After babysitting, she is given a silk blouse that will mysteriously change her life. From that day forward, men give her a different look, loaded with desire. Does the garment have a magic power? Séverine doesn’t know, but she finds that it gives her confidence. And it allows her to take destiny into her own hands…

With the grace and the sensuality which he has in particular already demonstrated in “A Sister”, Bastien Vivès draws a new female portrait completely adult and contemporary in “The Blouse”.

I’m struggling here. Maybe I simply don’t understand what this book is trying to achieve, but I’m feeling conflicted about (what I think) the message is.

So in this book we follow a plain Jane named Séverine. She doesn’t stand out in any way, shape or form… until she puts on a silk blouse. Then all of a sudden she becomes a sex bomb. And not only that, but her personality changes just like magic. First she’s very shy, does not smoke and is very quiet. After putting on the blouse, she starts smoking, starts cheating on her boyfriend and “interacts” with strangers with confidence.

When I started reading this book I was shocked with some of the things I was reading, so I started taking notes to talk about them later in my review. I quickly realized I was wasting my time, because it kept getting worse and worse. The first scene that made me icky was when she was babysitting the girl and she pulled her pants down and they talked about her “butterfly” (like they said, not me). I just remember thinking “okaaay… this is pretty weird”. And it just escalated from there (fortunately not with kids anymore). 

Now, don’t get me wrong, I don’t mind steamy scenes. As a matter of fact, I’m an avid romance reader and I love good romantic scenes. But the amount of vulgarity and cheating in this book made me uncomfortable. Especially that scene when she was in the car and some guy appeared close to the window… What in the world was that?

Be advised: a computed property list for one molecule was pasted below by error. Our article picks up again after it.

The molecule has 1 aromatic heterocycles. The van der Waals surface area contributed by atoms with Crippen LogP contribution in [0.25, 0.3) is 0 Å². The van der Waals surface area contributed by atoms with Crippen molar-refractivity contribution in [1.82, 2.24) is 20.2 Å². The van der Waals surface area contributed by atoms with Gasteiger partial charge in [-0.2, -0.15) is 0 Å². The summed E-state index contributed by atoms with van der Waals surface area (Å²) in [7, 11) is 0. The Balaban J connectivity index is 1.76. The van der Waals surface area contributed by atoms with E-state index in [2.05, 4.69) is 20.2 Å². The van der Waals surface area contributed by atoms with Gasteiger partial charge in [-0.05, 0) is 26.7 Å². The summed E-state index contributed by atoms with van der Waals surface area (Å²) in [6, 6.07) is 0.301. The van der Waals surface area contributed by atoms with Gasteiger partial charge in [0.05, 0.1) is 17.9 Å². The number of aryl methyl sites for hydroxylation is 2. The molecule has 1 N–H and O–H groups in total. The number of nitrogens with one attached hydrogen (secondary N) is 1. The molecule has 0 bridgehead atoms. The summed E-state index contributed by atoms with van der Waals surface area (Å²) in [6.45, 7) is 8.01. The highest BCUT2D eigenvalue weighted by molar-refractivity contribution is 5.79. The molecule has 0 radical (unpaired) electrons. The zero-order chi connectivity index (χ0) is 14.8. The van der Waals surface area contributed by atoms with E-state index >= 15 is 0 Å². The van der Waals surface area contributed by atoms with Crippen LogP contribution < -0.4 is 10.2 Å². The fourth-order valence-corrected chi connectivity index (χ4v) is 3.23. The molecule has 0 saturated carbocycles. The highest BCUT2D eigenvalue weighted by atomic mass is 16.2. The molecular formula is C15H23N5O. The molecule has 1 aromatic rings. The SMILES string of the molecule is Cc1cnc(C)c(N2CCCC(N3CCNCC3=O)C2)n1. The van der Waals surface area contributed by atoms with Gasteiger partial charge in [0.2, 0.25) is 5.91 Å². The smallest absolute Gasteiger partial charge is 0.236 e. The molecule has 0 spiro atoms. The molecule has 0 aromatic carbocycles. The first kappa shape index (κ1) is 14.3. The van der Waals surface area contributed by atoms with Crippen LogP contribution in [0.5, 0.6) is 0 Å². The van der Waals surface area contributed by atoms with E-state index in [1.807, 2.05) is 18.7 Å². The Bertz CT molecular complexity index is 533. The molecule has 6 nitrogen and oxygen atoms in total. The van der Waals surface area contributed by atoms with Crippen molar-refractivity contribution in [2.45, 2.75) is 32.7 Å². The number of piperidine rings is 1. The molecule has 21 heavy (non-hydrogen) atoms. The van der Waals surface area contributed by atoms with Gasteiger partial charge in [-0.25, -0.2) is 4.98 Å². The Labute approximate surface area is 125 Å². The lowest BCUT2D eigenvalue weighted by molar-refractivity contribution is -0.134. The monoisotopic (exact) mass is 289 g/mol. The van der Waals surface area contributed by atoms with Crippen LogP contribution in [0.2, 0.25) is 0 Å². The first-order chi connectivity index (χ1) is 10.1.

Now, here’s the thing: I think it’s important to know that this book is originally French, and I can see how this book would be more easily accepted with the French book community because of the strong cultural influence it has. And I’m not talking just about the setting of the story being in France, but also the way the story is written and presented. From everything I’ve experienced when I was in France, I know they talk a lot about topics like sex and periods more freely than in other places, and I completely understand that may be weird to other people. I remember how shocked I was when I saw a commercial on tv about period pads, and they “showed” vulvas and blood on the commercial. I think there’s a possibility that if you’re from another country and you pick up this book, that you’ll find some of the things here a little shocking, so keep that in mind!

I personally don’t mind simple artwork, but this was particularly underwhelming to me. The color scheme and drawings were just okay. Nothing too interesting to look at, in my humble opinion. Not bad, but also nothing stood out.

Am I the target audience for this book? Maybe not. Still, I believe the story is probably underwhelming and weird for everyone – but that’s just my opinion.

A big thank you to NetGalley, ABLAZE Publishing and Diamond Book Distributors for the free ARC in exchange for an honest review

Review | A Cloud Can Weigh a Million Pounds by A.D. Stephenson

“Just three years ago, someone told me that my sport was broken, twisted and perverted by money. Perhaps that was true; true for the oligarchs and the oil sheikhs and the shady businessman death exploit venerated foul purposes. It has been said by many that those less salubrious days were when football experienced its death knell, that those were the days when football died. It’s nae true, though, for me. It’s nae true for the players, nae true for the fans, nor for those people that love the game. For all of us who care so deeply for our sport, football is about competition, togetherness, unity and community.” 3/5 stars!

Attention! This book contains: european football, Oktoberfest, drug tests, a strong Scottish accent, goals, haggis, toxins, stadiums and arm wrestling.

A feeling of lethargy during a cup semi final soon develops into something more sinister for Claston Celts star, Paddy McAlpin. A random drug test post match soon reveals more than he could ever have expected and sets him on a dangerous journey to discover the truth.